BPH is a benign condition that does not lead to prostate cancer, though the two problems can coexist.
Although 50% to 60% of men with BPH may never develop any symptoms, others find that BPH can make life miserable.
Enlarged prostate symptoms
- A hesitant, interrupted, weak urine stream
- Urgency, leaking, or dribbling
- A sense of incomplete emptying
- More frequent urination, especially at night.
Enlarged prostate treatment
As a result, many men seek treatment. The good news is that treatments are constantly being improved. Patients and their physicians now have more medications to choose from, so if one doesn’t do the trick, another can be prescribed. And thanks to some refinements, surgical treatments are more effective and have fewer side effects than ever before.
But there are some things men dealing with BPH can do on their own. When symptoms are not particularly bothersome, watchful waiting may be the best way to proceed. This involves regular monitoring to make sure complications aren’t developing, but no treatment. For more troubling symptoms, most doctors begin by recommending a combination of lifestyle changes and medication. Often this will be enough to relieve the worst symptoms and prevent the need for surgery.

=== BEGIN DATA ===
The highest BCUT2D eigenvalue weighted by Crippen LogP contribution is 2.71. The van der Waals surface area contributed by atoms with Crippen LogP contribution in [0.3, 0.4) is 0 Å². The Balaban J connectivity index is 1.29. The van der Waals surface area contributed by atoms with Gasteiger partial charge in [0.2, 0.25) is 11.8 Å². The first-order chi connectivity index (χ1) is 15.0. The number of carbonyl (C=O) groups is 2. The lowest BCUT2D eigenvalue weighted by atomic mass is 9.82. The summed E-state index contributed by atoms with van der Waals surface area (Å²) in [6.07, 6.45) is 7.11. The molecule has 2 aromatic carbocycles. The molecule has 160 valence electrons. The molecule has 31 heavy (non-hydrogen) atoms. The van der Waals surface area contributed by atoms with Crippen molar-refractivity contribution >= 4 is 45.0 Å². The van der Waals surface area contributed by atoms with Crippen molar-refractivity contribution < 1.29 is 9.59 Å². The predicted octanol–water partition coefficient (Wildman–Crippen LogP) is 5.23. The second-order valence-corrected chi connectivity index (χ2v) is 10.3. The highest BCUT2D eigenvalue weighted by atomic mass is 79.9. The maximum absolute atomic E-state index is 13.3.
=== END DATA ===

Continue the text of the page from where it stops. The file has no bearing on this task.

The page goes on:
Tips for relieving BPH symptoms
Four simple steps can help relieve some of the symptoms of BPH:
Some men who are nervous and tense urinate more frequently. Reduce stress by exercising regularly and practicing relaxation techniques such as meditation.
When you go to the bathroom, take the time to empty your bladder completely. This will reduce the need for subsequent trips to the toilet.
Talk with your doctor about all prescription and over-the-counter medications you’re taking; some may contribute to the problem. Your doctor may be able to adjust dosages or change your schedule for taking these drugs, or he or she may prescribe different medications that cause fewer urinary problems.
Avoid drinking fluids in the evening, particularly caffeinated and alcoholic beverages. Both can affect the muscle tone of the bladder and stimulate the kidneys to produce urine, leading to night-time urination.
Source: Havard Medical School